By Marlena Hartz: CNJ staff writer
The administrator of Plains Regional Medical Center said Wednesday the hospital failed in several areas this year, but officials are committed to improving performance.
“We have had so many public failures this year. It’s sad,” Administrator Hoyt Skabelund said during a presentation to Clovis News Journal staff.
Hospital inspections spurred by complaints, breaches in federal health care regulations, financial trouble and high employee turnover rates topped the list of issues that plagued the hospital in 2006, Skabelund said.
“This has been a really hard year for us,” he said.
Among hospitals in the nation, PRMC ranks in the 28th percentile for overall patient satisfaction. Overall employee satisfaction has dropped slightly in the past year. In a 2006 survey, PRMC overall employee satisfaction ranked in the 71st percentile nationally, down from the 78th percentile in 2005.
PRMC employee turnover rates doubled from 2004 to 2006, spiking from about 15 percent to about 30 percent, according to data presented by Skabelund.
That rate is unprecedented at PRMC, said Skabelund, who aims to reduce it to 13 percent and raise satisfaction rankings.
Hospital revenue is down by $4.5 million from last year due to a loss of doctors, according to Skabelund. Officials expect a $2.7 million in profit for 2007, thanks to recent staff cuts and plans to recruit more doctors. But that planned profit would be more if not for an anticipated net revenue loss of about $10 million next year with the arrival of the Surgery Center of Eastern New Mexico, which opened this month in Clovis.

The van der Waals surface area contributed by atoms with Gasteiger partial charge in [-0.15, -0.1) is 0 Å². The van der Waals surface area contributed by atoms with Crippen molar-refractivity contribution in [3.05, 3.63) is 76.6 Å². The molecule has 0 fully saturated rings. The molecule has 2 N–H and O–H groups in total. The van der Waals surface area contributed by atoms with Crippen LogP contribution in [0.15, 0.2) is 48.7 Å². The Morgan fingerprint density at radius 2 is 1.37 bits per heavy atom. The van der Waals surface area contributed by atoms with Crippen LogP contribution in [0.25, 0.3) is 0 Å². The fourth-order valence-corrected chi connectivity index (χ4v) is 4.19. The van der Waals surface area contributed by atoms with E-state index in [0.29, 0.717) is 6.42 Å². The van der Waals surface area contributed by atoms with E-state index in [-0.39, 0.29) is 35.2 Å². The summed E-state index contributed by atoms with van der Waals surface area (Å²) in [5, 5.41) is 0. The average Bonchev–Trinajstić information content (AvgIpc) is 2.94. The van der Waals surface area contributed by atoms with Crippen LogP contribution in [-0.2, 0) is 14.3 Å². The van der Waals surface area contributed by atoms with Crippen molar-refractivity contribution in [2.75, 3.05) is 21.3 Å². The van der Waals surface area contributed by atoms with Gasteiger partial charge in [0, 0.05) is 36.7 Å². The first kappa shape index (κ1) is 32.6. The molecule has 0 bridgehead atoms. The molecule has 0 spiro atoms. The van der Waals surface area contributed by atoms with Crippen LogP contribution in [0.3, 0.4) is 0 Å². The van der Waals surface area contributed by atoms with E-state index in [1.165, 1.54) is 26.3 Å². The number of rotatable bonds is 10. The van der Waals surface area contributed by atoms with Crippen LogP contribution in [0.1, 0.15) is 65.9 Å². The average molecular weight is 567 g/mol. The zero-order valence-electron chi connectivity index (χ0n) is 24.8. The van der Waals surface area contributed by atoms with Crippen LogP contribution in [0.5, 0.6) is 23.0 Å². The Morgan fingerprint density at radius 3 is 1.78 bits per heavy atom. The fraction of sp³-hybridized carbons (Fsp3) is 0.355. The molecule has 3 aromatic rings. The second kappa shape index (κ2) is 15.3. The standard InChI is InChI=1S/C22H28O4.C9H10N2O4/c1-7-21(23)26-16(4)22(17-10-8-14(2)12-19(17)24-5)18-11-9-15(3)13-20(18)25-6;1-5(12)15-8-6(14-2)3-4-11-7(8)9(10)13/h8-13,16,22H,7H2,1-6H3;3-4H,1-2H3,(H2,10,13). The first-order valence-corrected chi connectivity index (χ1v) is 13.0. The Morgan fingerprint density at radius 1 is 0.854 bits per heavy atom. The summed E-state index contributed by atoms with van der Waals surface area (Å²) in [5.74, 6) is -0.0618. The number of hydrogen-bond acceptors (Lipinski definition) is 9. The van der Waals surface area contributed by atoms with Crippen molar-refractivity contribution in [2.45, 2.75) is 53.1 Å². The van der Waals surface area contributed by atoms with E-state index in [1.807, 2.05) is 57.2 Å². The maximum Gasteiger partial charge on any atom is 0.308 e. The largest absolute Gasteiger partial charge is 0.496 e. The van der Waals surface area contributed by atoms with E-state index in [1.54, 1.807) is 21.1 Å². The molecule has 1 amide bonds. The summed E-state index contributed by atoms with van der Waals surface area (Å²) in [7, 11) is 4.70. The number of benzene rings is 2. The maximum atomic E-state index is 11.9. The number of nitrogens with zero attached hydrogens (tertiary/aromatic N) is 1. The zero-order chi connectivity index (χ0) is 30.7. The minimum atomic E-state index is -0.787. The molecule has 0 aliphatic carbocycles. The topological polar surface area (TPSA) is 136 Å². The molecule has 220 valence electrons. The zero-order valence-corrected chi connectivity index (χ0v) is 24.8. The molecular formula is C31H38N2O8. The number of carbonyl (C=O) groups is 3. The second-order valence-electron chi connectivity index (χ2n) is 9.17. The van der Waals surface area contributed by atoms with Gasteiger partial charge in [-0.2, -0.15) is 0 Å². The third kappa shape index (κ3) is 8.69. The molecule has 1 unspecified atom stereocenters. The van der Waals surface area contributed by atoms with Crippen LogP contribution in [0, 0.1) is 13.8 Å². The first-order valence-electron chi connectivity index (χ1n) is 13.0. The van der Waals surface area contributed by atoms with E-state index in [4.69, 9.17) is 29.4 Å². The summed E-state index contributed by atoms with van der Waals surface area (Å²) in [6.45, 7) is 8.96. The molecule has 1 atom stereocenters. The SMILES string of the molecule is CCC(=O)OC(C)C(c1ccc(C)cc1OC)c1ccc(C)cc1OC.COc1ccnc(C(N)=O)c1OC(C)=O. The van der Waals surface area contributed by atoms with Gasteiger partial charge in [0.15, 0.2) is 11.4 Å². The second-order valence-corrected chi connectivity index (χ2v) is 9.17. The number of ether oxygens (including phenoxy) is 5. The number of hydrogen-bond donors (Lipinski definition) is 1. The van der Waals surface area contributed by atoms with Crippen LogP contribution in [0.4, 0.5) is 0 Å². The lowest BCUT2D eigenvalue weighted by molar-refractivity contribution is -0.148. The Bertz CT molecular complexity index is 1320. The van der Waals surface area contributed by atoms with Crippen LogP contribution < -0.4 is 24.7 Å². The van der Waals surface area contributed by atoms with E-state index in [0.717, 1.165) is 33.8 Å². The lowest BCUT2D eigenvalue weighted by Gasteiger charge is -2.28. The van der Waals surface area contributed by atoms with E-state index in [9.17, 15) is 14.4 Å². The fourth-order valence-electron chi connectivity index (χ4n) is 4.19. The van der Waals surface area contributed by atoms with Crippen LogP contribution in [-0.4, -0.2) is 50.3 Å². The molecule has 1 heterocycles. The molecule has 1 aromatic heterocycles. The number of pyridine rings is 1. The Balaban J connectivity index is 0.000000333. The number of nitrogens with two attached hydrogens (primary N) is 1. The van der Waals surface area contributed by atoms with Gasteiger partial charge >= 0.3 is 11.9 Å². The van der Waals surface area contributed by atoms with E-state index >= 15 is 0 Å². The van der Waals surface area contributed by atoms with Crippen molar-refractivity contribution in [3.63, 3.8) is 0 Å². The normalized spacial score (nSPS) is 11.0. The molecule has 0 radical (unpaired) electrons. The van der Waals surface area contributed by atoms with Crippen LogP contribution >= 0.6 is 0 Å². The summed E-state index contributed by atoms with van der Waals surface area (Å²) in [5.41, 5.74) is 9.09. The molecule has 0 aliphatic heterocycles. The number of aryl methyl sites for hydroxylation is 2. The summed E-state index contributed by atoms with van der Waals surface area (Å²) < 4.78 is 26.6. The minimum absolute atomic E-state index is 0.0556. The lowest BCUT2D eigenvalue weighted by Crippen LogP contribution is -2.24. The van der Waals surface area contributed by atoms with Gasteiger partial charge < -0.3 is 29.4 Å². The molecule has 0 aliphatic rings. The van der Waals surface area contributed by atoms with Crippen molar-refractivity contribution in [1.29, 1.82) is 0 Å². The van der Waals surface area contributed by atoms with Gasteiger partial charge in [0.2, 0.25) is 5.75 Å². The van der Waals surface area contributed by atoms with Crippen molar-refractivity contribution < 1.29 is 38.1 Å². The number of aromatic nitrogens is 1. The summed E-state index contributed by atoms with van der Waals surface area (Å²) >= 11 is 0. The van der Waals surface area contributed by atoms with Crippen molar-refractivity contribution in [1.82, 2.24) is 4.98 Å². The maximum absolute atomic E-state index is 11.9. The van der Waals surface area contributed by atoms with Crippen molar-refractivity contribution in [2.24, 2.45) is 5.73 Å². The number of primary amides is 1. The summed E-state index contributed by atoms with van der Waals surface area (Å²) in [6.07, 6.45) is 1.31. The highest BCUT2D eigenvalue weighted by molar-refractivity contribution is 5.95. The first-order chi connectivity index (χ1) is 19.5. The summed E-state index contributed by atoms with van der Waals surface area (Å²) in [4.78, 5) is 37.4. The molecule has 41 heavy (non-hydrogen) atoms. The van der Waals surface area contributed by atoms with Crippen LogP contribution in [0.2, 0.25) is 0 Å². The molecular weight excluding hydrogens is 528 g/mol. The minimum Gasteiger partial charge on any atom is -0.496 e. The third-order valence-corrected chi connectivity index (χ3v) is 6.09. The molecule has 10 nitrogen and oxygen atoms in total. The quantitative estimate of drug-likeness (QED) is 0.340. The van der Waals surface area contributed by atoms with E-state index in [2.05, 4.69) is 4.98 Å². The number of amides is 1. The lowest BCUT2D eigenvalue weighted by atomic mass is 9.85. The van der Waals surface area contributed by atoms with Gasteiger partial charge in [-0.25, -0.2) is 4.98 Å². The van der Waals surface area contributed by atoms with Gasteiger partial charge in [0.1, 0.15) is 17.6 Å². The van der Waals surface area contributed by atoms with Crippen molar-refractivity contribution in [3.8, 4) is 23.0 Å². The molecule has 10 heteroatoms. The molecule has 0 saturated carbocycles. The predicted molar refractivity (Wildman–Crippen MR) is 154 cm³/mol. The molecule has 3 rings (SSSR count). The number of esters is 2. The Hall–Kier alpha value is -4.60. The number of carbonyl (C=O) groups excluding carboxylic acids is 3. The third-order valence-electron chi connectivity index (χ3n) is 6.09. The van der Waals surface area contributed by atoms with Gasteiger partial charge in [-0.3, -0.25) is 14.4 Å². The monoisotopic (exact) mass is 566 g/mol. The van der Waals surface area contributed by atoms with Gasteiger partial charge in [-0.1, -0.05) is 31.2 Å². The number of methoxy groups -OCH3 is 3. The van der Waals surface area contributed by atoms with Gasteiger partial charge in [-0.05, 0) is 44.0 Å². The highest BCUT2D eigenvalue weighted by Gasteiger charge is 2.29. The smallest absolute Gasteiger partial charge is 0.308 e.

Cash reserves — which total $60 million and have been gleaned from 25 years of profitable operation — will be relied on to keep PRMC afloat, the administrator said.
“You save that for a rainy day, and that rainy day is now,” Skabelund, 37, said. “This is the rainiest day this hospital has ever seen.”
But plans are in place to restore the financial health of the hospital.
“If you don’t make money, you can’t sustain any business,” Skabelund said.
Skabelund, named PRMC administrator in May, said the job has been more challenging than he anticipated. But the grandson of a dairy farmer said, “I do think I can turn things around.”
PRMC cut 38 positions this fall. Of 38 people whose positions were cut, at least 19 will remain in other positions at PRMC, Skabelund said.
The hospital is recruiting orthopedists and urologists. Technology at the hospital and procedures, especially for documentation, are being strengthened. An expansion of the geriatrics unit is on the horizon, Skabelund said.
“We want patients to really want to come to our hospital rather than that’s the only ship in town, so you have to,” Skabelund said.
“Every patient I see in the hallway is my family,” he said. “That’s one of the cultures I am trying to create with the staff.”
A formal, written report on the most recent, September inspection of PRMC — prompted by a patient complaint — hasn’t been submitted to PRMC, and PRMC hasn’t heard word on whether it will be fined for hazardous waste from the hospital recently found at the Clovis landfill, Skabelund said.
PRMC employs 650 people, according to Skabelund, and serves more than 110,000 people living within a 100-mile radius of the city of Clovis, according to its Web site.
The non-profit hospital is owned by Presbyterian Healthcare Services of New Mexico.